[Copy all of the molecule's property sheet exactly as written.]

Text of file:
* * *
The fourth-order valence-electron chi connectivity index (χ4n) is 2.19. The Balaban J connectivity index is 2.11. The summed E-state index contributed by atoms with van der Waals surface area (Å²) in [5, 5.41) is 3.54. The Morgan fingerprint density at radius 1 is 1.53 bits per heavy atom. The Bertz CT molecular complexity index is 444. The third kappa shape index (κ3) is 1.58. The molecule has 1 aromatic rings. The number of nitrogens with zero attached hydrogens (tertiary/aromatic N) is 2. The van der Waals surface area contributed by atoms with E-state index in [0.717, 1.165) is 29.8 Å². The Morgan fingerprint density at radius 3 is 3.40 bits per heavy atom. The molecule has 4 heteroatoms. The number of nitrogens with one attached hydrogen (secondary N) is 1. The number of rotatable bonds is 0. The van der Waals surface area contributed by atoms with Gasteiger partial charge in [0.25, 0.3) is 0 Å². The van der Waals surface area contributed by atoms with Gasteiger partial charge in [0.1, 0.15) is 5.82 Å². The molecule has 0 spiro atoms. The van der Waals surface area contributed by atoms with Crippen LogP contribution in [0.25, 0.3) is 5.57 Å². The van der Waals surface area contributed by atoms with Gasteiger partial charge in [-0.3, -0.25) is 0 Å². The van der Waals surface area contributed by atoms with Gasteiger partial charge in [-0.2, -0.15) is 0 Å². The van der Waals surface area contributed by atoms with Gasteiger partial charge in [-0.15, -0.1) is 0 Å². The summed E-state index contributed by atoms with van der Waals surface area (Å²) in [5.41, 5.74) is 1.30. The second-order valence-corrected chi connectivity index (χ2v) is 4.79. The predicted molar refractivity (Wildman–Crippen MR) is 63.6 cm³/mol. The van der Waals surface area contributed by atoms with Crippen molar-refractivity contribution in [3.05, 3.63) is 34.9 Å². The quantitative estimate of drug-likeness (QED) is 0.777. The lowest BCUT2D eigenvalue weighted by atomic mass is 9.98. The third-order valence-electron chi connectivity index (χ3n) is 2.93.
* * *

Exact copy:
The fourth-order valence-electron chi connectivity index (χ4n) is 2.19. The Balaban J connectivity index is 2.11. The summed E-state index contributed by atoms with van der Waals surface area (Å²) in [5, 5.41) is 3.54. The Morgan fingerprint density at radius 1 is 1.53 bits per heavy atom. The Bertz CT molecular complexity index is 444. The third kappa shape index (κ3) is 1.58. The molecule has 1 aromatic rings. The number of nitrogens with zero attached hydrogens (tertiary/aromatic N) is 2. The van der Waals surface area contributed by atoms with E-state index in [0.717, 1.165) is 29.8 Å². The Morgan fingerprint density at radius 3 is 3.40 bits per heavy atom. The molecule has 4 heteroatoms. The number of nitrogens with one attached hydrogen (secondary N) is 1. The number of rotatable bonds is 0. The van der Waals surface area contributed by atoms with Gasteiger partial charge in [0.25, 0.3) is 0 Å². The van der Waals surface area contributed by atoms with Gasteiger partial charge in [0.1, 0.15) is 5.82 Å². The molecule has 0 spiro atoms. The van der Waals surface area contributed by atoms with Crippen LogP contribution in [0.25, 0.3) is 5.57 Å². The van der Waals surface area contributed by atoms with Gasteiger partial charge in [-0.3, -0.25) is 0 Å². The van der Waals surface area contributed by atoms with Gasteiger partial charge in [-0.2, -0.15) is 0 Å². The van der Waals surface area contributed by atoms with Gasteiger partial charge in [-0.15, -0.1) is 0 Å². The summed E-state index contributed by atoms with van der Waals surface area (Å²) in [5.41, 5.74) is 1.30. The second-order valence-corrected chi connectivity index (χ2v) is 4.79. The predicted molar refractivity (Wildman–Crippen MR) is 63.6 cm³/mol. The van der Waals surface area contributed by atoms with Crippen molar-refractivity contribution in [3.05, 3.63) is 34.9 Å². The quantitative estimate of drug-likeness (QED) is 0.777. The lowest BCUT2D eigenvalue weighted by atomic mass is 9.98. The third-order valence-electron chi connectivity index (χ3n) is 2.93.